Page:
The applications of GIS in natural resource management are not limited to just those discussed here for forests, watershed analysis, wildlife management, and landscape analysis. There are many advances in the GIS and spatial analysis areas that are a result of specialists in applied natural resource fields asking spatial questions. GIS is the great interdisciplinary tool. While the field of Geography provides much of the science of location, it is also greatly enhanced by others that use the technology and tools to solve problems. The future will continue to be driven by innovation in this area as additional researchers and practitioners hone their spatial skills and advance their science and that of GIS and spatial analysis.
Atesmachew, H., Crooks, A., Cioffi-Revilla, C. (2018). An Agent-Based Model of Rural Households' Adaptation to Climate Change. Journal of Artificial Societies & Social Simulation. 21 (4): 1-25.
ESRI, 2017. ArcGIS Desktop 10.5.1 Redlands, California, USA. Environmental Systems Research Institute.
GIS Lounge (2019). GIS and Natural Resources Management. Available at https://www.gislounge.com/gis-and-natural-resource-management/
Grunstrabe, N. (2017). 5 Ways to Use GIS in Natural Resource Management. UiZ. April 17, 2017.
Mallawaaarachichi, T., Walker, P. A., Young, M. D., Smyth, R. E., and Lynch, H. S. (1996). GIS-based Integrated Modelling Systems for Natural Resource Management. Agricultural Systems. 50: 169-189.
McGarigal, K., Cushman, S. A., and Ene, E. (2012). FRAGSTATS v4: Spatial Pattern Analysis Program for Categorical and Continuous Maps. Computer software program produced by the authors at the University of Massachusetts, Amherst. Available at the following web site: http://www.umass.edu/landeco/research/fragstats/fragstats.html
McKendry, J. and Eastman, R. (1991). Forestry Applications of GIS, (Geneva : UNITAR).
Tate, L. (2018). An Overview of GIS History. Geospatial World. Geospatial Media and Communications. Available at: https://www.geospatialworld.net/blogs/overview-of-gis-history/
- Describe how natural resource management is inherently spatial and benefits from the use of GIS.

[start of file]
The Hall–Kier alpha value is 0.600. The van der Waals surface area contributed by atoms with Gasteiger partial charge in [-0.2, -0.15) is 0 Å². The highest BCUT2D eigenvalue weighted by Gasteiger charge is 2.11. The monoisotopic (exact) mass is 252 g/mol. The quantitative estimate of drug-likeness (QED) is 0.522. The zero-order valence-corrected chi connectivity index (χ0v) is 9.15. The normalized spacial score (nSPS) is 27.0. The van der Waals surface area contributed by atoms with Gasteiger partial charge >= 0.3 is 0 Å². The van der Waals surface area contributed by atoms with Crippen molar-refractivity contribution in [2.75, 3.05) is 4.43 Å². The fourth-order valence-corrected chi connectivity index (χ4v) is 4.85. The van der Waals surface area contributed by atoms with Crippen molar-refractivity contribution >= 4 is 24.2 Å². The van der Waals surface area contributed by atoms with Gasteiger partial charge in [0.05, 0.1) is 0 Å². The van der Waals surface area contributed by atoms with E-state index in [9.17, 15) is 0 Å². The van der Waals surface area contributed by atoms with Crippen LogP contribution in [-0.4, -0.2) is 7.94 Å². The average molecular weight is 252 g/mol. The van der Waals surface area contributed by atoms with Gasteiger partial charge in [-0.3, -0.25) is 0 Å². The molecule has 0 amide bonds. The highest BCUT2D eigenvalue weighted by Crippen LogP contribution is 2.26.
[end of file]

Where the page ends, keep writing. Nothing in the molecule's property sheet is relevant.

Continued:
- List at least four natural resource areas that benefit from the use of GIS.
- Summarize the hydrology commands used in GIS that help to analyze data for watershed management.
- Compare the spatial datasets of land cover and elevation as inputs for natural resource management.
- Explain how landscape analysis is found across many natural resource management applications.
- If you are employed by a company that works in the area of natural resource management and they ask you to evaluate the decision to invest in GIS software, computing, and personnel, how would you make a convincing argument to pursue this direction for the company?
- Of the many spatial datasets used to aid in natural resource management, discuss which ones are critical to have the most temporal accuracy?
- When using GIS for natural resource management, how does the expertise of a forester, wildlife biologist, or hydrologist improve the interpretation of results calculated from a GIS?
- Outline the approach to perform a land cover change analysis between two spatial land cover datasets.
- GIS and Natural Resource Management in GIS Lounge https://www.gislounge.com/gis-and-natural-resource-management/
- GIS in Natural Resources, Agriculture, Forestry, Mining, Renewables https://www.esri.com/en-us/industries/natural-resources/overview
- GIS and Remote Sensing for Natural Resource Survey and Management in Geospatial World, https://www.geospatialworld.net/article/gis-and remote-sensing-for-natural-resource-survey-and-management/